In the spring of 1989, about a year after I graduated high school, I remained a die hard big block, V8 muscle car advocate. At that point my experiences in 440-powered Mopars had defined my automotive enthusiasm, which meant I was a big believer in the “no replacement for displacement” mantra. Then my dad commented he was going to the Dodge dealership in Boulder to look at a used Dodge Shadow. I distinctly remember telling him, “If you have to buy one of those, at least get a turbo version.” In my head imagined an underpowered compact car, struggling to maintain 55 mph on westbound Interstate 70 as it plodded from my hometown of Golden to the scenic overlooks on Lookout Mountain.
A few hours later my dad returned and asked if I’d help him retrieve his new (slightly used) Dodge Shadow. I asked if it was a turbo version and he said, “yes” so I figured it would be interesting to see what he got. When we arrived at the dealership he pointed to a 2-door, black-and-gray Dodge Shadow with alloy wheels, a power-bulge hood and a blue pinstripe. It looked…cool! With notable exasperation I asked, “That’s what you bought?!”
Turns out dad didn’t just buy a turbo Shadow, he bought a 1987 Dodge Shadow Shelby CSX. The car’s official name doesn’t actually include “Dodge” or “Shadow”. These cars started out at as 2-door turbo Shadows with 5-speed transmissions before being shipped to Carroll Shelby’s facility in California. Once there they were outfitted with an intercooled, turbocharged 2.2-liter inline-4 making 175 horsepower. They were also upgraded with stiffer shock absorbers, Shelby Daytona Turbo Z rear disc brakes and 15-inch alloy wheels with 55-series Pirelli tires. As this point they became a “product of Shelby America” as noted on the door sills. Only 750 were built in 1987, all of them black-and-gray with a blue pinstripe.
My dad let me drive his “new” (to him; the car was 2 years old with 28,000-miles) Shelby CSX back from the dealership in Boulder, and within a few miles it had won me over. The car was quick and nimble with excellent brakes. It felt as fast as my 1970 Plymouth GTX, but with far better handling and stopping power. On my way back from the dealer I stopped by a friend’s house, where two die-hard Mopar muscle car fans lived. These guys had multiple vintage V8 muscle cars, including a 440-powered 1967 Dodge Dart.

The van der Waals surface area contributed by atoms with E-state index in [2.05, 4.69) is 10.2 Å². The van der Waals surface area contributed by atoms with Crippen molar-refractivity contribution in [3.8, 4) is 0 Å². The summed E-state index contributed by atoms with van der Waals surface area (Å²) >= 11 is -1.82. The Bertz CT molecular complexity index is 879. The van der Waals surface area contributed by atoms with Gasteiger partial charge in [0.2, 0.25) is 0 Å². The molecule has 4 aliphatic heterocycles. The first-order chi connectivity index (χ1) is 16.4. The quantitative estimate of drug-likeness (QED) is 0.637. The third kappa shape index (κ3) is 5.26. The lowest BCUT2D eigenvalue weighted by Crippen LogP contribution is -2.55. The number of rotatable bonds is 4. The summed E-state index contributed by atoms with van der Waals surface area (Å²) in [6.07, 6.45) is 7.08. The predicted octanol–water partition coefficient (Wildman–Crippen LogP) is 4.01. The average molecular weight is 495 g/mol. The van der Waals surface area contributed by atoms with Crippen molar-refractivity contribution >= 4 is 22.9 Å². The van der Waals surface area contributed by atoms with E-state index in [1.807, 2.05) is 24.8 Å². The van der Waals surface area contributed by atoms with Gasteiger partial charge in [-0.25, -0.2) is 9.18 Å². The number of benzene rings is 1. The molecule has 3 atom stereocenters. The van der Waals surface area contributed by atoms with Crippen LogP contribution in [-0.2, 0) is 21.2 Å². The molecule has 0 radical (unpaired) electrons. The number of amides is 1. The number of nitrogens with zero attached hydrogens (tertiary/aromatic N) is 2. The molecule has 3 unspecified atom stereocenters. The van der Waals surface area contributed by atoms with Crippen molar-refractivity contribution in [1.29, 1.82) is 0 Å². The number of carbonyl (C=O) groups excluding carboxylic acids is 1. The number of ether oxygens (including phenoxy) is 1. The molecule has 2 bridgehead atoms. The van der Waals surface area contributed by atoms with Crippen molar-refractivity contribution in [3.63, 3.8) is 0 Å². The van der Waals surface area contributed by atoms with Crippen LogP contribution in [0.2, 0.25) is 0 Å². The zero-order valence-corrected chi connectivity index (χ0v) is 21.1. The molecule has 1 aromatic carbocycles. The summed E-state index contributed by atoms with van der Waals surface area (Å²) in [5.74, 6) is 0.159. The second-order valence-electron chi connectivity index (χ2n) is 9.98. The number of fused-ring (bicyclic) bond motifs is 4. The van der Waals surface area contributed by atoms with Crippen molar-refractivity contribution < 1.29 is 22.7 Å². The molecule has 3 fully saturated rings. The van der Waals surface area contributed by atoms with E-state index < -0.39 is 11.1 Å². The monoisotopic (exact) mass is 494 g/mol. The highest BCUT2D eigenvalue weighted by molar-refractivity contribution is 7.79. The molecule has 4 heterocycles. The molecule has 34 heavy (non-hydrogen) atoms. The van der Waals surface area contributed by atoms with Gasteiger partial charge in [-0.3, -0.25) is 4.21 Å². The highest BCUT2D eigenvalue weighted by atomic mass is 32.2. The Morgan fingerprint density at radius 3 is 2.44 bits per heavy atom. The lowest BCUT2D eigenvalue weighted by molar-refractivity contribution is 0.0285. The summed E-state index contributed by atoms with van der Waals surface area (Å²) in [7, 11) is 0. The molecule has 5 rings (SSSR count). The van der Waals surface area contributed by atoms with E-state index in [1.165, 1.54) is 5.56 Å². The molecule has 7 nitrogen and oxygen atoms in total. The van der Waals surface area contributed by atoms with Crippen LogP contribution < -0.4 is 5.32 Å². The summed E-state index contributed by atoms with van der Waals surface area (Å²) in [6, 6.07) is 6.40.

After giving one of them a ride in the Shelby CSX they demanded I run it against their big-block Dart. I agreed and we proceeded to run the cars multiple times. Every time the Dart would pull less than a car-length ahead for the first 50 yards before the CSX’s turbo engine reeled it in and pulled away. All of us were stunned. How could this modern-day, economy-car Dodge hold up against a 440-powered Dart. The answer, of course, was a combination of lighter weight, modern turbo technology and the thin, high-altitude air in the Denver area.
Over the next few years my dad would use the CSX as a daily driver before selling it to me in 1992. At that time the car had over 80,000 miles on the odo and needed new front wheel CV joints and its air conditioning recharged. My dad replaced the timing belt just before I bought it, so I avoided that costly maintenance item. I replaced the CV joints with the help of a friend and go the A/C recharged. The 1987 Shelby CSX remained one of the quickest cars I’d owned up until that point, and over the next 2 years I used it to annoy V8 Mustangs and Camaros in the Denver, Boulder and Longmont areas. I also road-tripped it to Florida, Pennsylvania and Washington state (often getting over 30 mpg on the highway).
At 125,000 miles it was still going strong, but an even more interesting and unexpected high-performance Dodge crossed my path, and I let the 1987 Shelby CSX go.